You’ll have to try it someday. The view is stunning and the service is outstanding. All evening, they made my family feel like rock-stars.

FlowRider no water

 

This is the FlowRider without any water. Remember you’re in the middle of the desert.

Kate Eschbach Photography FlowRider

 

Here are Kate’s kids trying out the FlowRider. These aren’t kids who have ever surfed or been on a boogie board.

Kate Eschbach Photography first time on FlowRider

First time boogie board on Flowrider

It looks like someone’s getting the hang of it.

Elena Shaka

Beecker Carve

 

 

fun on the flow rider

Steve Richardson Wave Master

 

Max Sing

desert surfing
It looks a tiny bit different when the pros give it a go.

And every evening at the Westin Kierland Resort and Spa pays homage to the contributions made by the Scottish Immigrants who developed Arizona’s railroads, mines and towns. Here you’ll see bagpipers at sunset.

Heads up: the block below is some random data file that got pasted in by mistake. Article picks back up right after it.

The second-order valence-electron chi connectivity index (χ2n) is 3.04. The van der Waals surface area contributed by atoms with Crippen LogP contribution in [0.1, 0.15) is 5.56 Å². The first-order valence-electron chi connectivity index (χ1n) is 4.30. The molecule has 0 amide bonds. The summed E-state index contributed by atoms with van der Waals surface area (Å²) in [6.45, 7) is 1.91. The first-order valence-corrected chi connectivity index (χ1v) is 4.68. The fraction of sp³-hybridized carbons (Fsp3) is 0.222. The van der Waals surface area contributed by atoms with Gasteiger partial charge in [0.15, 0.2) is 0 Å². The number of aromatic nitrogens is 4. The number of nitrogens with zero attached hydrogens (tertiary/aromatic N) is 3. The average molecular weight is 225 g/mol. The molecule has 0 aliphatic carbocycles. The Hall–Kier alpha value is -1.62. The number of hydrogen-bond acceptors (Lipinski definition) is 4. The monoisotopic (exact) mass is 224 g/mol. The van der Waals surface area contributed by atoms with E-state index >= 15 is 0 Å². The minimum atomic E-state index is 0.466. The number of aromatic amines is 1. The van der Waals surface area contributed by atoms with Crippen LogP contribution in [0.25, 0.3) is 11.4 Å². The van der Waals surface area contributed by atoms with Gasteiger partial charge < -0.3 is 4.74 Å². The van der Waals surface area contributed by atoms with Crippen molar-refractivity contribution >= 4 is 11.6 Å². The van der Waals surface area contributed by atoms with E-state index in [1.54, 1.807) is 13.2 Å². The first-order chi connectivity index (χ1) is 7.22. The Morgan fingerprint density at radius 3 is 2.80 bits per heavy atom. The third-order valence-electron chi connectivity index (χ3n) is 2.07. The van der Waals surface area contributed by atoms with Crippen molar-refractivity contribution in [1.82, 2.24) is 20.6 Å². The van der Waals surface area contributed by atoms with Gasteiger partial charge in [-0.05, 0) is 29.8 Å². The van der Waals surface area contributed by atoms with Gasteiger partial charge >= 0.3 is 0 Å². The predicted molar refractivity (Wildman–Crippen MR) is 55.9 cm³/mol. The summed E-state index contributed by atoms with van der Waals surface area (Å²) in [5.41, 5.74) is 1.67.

Kate Eschbach Photography bagpipers

 

On a personal note, Scottsdale is a fabulous vacation spot with amazing shopping and The Westin Kierland Resort and Spa is right next to the best of it.

 

She Just Wasn’t My Dog but Jane is 100% My Daughter

06.27.12

canal in tempe arizona near aunt cheladas

Today was the first day of actual volleyball (don’t even ask me why I had to leave my house before dawn on Monday) so we scheduled a dinner on the hotel property. We thought driving the kids around Tempe might be a little bit much.